Do not store in plastic bags. Many plastics are chemically unstable and will react with the textile inside. If sealed, plastic will also trap moisture and help mold grow. And, if the worst happens, and insects get in, they may not be able to get out.
This is what many dry cleaners, etc. call “Preservation”. Most garments will respond well to flat storage. It is imperative you use archival supplies. Again, regular paper, cardboard, tissue (especially that blue stuff) and wood are to be avoided. Acid free boxes come in a wide range of sizes and prices.
Flat storage is best for anything that is at all fragile, has hanging stress on the shoulders or waist, is beaded or heavily trimmed, bias cut, or strapless. Start with a acid free box. Place a piece of tissue in the box that can act as a lifting aid when you need to take the garment out of the box. Ideally, the garment will not be folded. But realistically, most garments have to have some folding. Use acid free tissue paper crumpled up in rolls inside the folds to prevent creasing.
I stuff the bodice and sleeves as well. Avoid creasing the garment along fold lines that are already creased in. If there are metallic threads or parts, use tissue to keep these from touching other areas. Pad any folds you have to make to fit the garment into the storage box.
Now if you have to use what space you have, and have cedar chests and the like available, or if you are going to be buying boxes and tissue over time, then adapt what you have. You can use heavily washed cotton sheeting (light colors – no dye!) or washed muslin to line drawers and chests. Be sure to cover every bit of wood and have enough muslin to cover the garment after you have placed it in inside. You can use scraps of muslin to pad the garment and folds.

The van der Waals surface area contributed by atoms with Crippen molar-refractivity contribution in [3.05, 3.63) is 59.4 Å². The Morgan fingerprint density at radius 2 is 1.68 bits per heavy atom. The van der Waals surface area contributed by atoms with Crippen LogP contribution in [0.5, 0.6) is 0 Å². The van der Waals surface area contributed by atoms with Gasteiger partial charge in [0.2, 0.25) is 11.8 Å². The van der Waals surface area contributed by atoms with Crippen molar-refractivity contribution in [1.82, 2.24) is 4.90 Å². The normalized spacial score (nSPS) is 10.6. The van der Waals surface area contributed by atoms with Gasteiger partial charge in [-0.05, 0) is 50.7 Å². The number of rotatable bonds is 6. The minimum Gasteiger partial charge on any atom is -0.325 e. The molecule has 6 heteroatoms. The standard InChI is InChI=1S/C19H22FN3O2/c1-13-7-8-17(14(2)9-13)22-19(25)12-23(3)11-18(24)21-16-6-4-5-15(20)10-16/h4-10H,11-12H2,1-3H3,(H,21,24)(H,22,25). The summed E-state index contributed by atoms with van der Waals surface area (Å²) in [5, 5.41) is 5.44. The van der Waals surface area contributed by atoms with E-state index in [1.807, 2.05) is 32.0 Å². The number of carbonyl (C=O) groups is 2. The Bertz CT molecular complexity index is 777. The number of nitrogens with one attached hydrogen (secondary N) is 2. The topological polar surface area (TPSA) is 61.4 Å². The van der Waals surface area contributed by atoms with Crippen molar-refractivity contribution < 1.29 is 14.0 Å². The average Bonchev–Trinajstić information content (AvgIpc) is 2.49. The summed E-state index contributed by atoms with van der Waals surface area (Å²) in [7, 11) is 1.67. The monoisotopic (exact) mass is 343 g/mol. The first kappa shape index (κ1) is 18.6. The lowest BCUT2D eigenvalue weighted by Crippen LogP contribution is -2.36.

If the garment is not too big, you can store more than one like colored item per box. Place the heaviest item at the bottom. I don’t have more than 3 items in any box. And they are thin ones. For example, 1920s beaded dress at bottom, medium weight 30s dress next, lightweight cotton lingerie dress on top. Large bustle dresses, ball gowns and the like will take up a box of their own.
When you have placed the garment in the box and closed it up, do not seal it and don’t put it in a plastic bag. You want some air circulation.
Acid free boxes all look alike. If you start to acquire a collection of any size, you will have no way of knowing what is in each one. And you will disturb the contents searching through every box hunting for the one item you need.
Be sure to label your box with the contents. Use pencil, and note the inventory number you assigned it, a short description and list in order the garments that are stacked in the box.
You may want to make a plastic sleeve and tape it to the box and slide your label into this so you can change the label easily in the future. If you are being very thorough, you can label the box on both the top and the side so you can easily see the label no matter how you store these.
If you are a dealer who is storing some items as investments or for a period of time, please consider some of these techniques.
You certainly don’t want to invest in acid free boxes for your entire inventory, but clean washed sheeting to line plastic and card board boxes would be a great start to preserving that investment. Padding folds will help you get a dress out of boxed storage in far better condition than smashed flat.
Shoes and Hats
Stuff shoes lightly with tissue. These can be stored in boxes as well or if you have shelving that is protected from light you can cover the shelving with heavy acid free tissue or washed muslin.
Hats should also be lightly stuffed and stored either in boxes or on shelves as well. Again – avoid stacking hats. If the hats have fragile feathers or metal components, consider using acid free tissue to make a roll that will support and protect the component.